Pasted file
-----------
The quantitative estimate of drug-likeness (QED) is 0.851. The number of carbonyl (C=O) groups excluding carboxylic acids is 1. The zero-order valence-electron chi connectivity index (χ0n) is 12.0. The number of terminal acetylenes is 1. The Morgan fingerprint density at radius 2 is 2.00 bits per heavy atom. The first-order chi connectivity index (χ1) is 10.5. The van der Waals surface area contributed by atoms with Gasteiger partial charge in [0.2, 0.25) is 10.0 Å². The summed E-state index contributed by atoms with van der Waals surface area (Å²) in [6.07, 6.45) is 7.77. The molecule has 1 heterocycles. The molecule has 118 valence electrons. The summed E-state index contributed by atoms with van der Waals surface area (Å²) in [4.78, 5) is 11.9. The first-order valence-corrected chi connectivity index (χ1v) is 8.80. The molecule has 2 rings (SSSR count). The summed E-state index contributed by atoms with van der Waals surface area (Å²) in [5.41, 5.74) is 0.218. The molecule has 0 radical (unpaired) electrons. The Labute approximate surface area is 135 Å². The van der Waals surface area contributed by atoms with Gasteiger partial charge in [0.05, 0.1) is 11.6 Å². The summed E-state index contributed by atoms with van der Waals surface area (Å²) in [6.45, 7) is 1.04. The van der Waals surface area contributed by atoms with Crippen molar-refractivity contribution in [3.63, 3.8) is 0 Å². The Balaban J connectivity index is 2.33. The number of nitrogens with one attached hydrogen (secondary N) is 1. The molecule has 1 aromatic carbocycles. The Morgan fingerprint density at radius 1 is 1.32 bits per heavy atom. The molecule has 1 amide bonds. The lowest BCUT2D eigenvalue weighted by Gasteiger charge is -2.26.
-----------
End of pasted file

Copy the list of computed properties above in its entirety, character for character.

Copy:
The quantitative estimate of drug-likeness (QED) is 0.851. The number of carbonyl (C=O) groups excluding carboxylic acids is 1. The zero-order valence-electron chi connectivity index (χ0n) is 12.0. The number of terminal acetylenes is 1. The Morgan fingerprint density at radius 2 is 2.00 bits per heavy atom. The first-order chi connectivity index (χ1) is 10.5. The van der Waals surface area contributed by atoms with Gasteiger partial charge in [0.2, 0.25) is 10.0 Å². The summed E-state index contributed by atoms with van der Waals surface area (Å²) in [6.07, 6.45) is 7.77. The molecule has 1 heterocycles. The molecule has 118 valence electrons. The summed E-state index contributed by atoms with van der Waals surface area (Å²) in [4.78, 5) is 11.9. The first-order valence-corrected chi connectivity index (χ1v) is 8.80. The molecule has 2 rings (SSSR count). The summed E-state index contributed by atoms with van der Waals surface area (Å²) in [5.41, 5.74) is 0.218. The molecule has 0 radical (unpaired) electrons. The Labute approximate surface area is 135 Å². The van der Waals surface area contributed by atoms with Gasteiger partial charge in [0.05, 0.1) is 11.6 Å². The summed E-state index contributed by atoms with van der Waals surface area (Å²) in [6.45, 7) is 1.04. The van der Waals surface area contributed by atoms with Crippen molar-refractivity contribution in [3.63, 3.8) is 0 Å². The Balaban J connectivity index is 2.33. The number of nitrogens with one attached hydrogen (secondary N) is 1. The molecule has 1 aromatic carbocycles. The Morgan fingerprint density at radius 1 is 1.32 bits per heavy atom. The molecule has 1 amide bonds. The lowest BCUT2D eigenvalue weighted by Gasteiger charge is -2.26.